Our elections in America are a hot mess for three specific reasons: Mail-in balloting is inherently flawed; machines used for voting are needlessly complex pieces of crap designed to facilitate cheating; and Democrats cheat.
Despite claims that our elections are “safe and secure” – sort of like a COVID vaccine, but with less myocarditis – our elections are an embarrassment to the world. A school board election in New Jersey that was voted on more than two months ago has just been overturned, when it was accidentally discovered that a tabulator – one of the infernally, needlessly complicated machines that counts ballots – made a mistake wider than the margin of victory.
In Ocean City Township, NJ, Steve Clayton initially appeared to have won a school board election by 20 votes over Jeffrey Weinstein – 3,523 to 3,503. But then a mistake was discovered in six voting districts across four municipalities in Monmouth County, NJ. When the votes were recounted, Jeffrey Weinstein won the contest by a single vote. They’re now going to have to recanvass the county and re-certify the election with Weinstein as the actual winner. And again, this was way back in the November midterm elections, and the contest is only now being overturned!
The tabulators in Ocean City Township are purchased from Election Systems and Software (ES&S). That’s one of two companies that has been called into question ever since the 2020 election, because the results of tabulation on those machines don’t appear to mirror the reality of votes cast. ES&S claims that a human error must have caused the discrepancy that changed the outcome of the election.
Sure. The Monmouth County Board of Elections only discovered the error during an internal investigation. ES&S supposedly had no idea that the error occurred, so they never even looked for it.
This follows on the heels of two additional election scandals that happened in New Jersey. One incident happened in Monmouth County, in the town of Manalapan. An election worker pulled two USB sticks out of a tabulator before the results had been fully uploaded to the machine. One of the USB sticks had results on it, and the other didn’t, so election officials couldn’t tell which one had the REAL results on it.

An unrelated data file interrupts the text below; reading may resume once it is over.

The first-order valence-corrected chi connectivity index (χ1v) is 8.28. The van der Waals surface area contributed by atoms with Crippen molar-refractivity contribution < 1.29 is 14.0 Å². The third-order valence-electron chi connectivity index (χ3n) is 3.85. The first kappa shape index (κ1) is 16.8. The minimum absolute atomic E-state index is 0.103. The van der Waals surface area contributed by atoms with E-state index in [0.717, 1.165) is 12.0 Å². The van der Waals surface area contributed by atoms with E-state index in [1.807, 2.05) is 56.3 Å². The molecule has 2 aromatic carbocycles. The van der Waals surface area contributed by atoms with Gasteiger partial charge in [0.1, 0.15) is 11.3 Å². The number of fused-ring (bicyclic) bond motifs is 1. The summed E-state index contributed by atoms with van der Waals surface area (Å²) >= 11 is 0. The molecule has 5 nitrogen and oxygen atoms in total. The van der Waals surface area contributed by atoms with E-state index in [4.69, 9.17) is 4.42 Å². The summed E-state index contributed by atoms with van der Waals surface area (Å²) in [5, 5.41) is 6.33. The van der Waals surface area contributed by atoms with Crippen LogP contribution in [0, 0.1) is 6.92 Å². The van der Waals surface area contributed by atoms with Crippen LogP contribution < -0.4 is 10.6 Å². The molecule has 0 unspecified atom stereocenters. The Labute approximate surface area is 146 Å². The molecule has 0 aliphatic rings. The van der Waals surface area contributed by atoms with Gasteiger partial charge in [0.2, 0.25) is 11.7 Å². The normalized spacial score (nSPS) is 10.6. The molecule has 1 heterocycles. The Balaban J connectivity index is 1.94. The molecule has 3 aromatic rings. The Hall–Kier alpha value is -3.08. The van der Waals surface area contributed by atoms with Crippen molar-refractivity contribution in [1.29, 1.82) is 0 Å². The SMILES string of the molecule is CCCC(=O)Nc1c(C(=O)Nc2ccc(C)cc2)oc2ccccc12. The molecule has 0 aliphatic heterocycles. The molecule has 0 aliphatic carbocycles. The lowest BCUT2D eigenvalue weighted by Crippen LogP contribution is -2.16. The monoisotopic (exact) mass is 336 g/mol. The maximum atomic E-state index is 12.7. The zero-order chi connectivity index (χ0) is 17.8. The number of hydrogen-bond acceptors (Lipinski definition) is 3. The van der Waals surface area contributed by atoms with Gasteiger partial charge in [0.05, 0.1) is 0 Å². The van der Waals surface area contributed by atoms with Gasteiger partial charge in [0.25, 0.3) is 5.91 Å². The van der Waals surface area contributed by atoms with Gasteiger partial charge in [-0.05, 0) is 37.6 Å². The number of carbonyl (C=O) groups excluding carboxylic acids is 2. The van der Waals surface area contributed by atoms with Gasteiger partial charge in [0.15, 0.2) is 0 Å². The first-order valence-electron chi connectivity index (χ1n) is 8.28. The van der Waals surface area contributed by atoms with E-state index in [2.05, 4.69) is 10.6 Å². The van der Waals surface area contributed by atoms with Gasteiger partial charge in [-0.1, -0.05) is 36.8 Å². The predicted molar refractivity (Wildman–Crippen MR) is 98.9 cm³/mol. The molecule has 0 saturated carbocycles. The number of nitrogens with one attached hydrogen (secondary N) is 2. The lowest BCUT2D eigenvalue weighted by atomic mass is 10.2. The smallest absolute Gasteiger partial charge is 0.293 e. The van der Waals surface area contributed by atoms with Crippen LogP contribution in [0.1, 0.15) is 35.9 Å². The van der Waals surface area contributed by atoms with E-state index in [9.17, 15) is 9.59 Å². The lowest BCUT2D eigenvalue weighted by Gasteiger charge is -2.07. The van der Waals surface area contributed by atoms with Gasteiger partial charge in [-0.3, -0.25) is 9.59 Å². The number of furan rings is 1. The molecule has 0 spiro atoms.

If your system is so self-complicated that it cannot tell A from B, maybe it’s a system that is too needlessly complicated to be using it?
A Superior Court judge granted Monmouth County permission to crack open the voting machines to determine the outcome of two Township Committee seats in Manalapan. Surprise! Republicans won those two votes when they sorted it out correctly.
In the other incident, Mercer County, NJ’s machines from Dominion Voting Systems (remember them?) caused so many problems that they had to print a huge number of paper ballots for people to vote on. It was sort of like what happened in Maricopa County, Arizona, but on a much smaller scale. The investigation into what happened there is still ongoing. An unknown number of ballots in Mercer County disappeared. They were nowhere to be found. Election officials suspect that the ballots are inside a Dominion machine, and a judge has granted permission to the Mercer County Board of Elections to start cracking machines open to look for the missing ballots. We don’t know when that’s going to happen, though.
You just can’t make this stuff up.
The obvious question that arises in this is, if a tabulator can change the results of an election on a small scale, as happened in Ocean City Township, could not multiple tabulators across multiple states change the results of a presidential election?
Obvious question, obvious answer: Yes.
This is why no one trusts our elections any longer. Sure, these counties in New Jersey will “investigate” the machines. But no one in authority in New Jersey is calling for the machines to be dragged over to the Jersey Shore and hurling them into the Atlantic Ocean, never to be used again.
When you have problem after problem after problem with voting machines and tabulators and ballot printers and ballot counting machines, over and over again, the solution seems pretty obvious. The fact that they keep insisting that it’s always a “human error” and not the machines’ fault, or the fault of the election machine companies, tells you a lot, doesn’t it?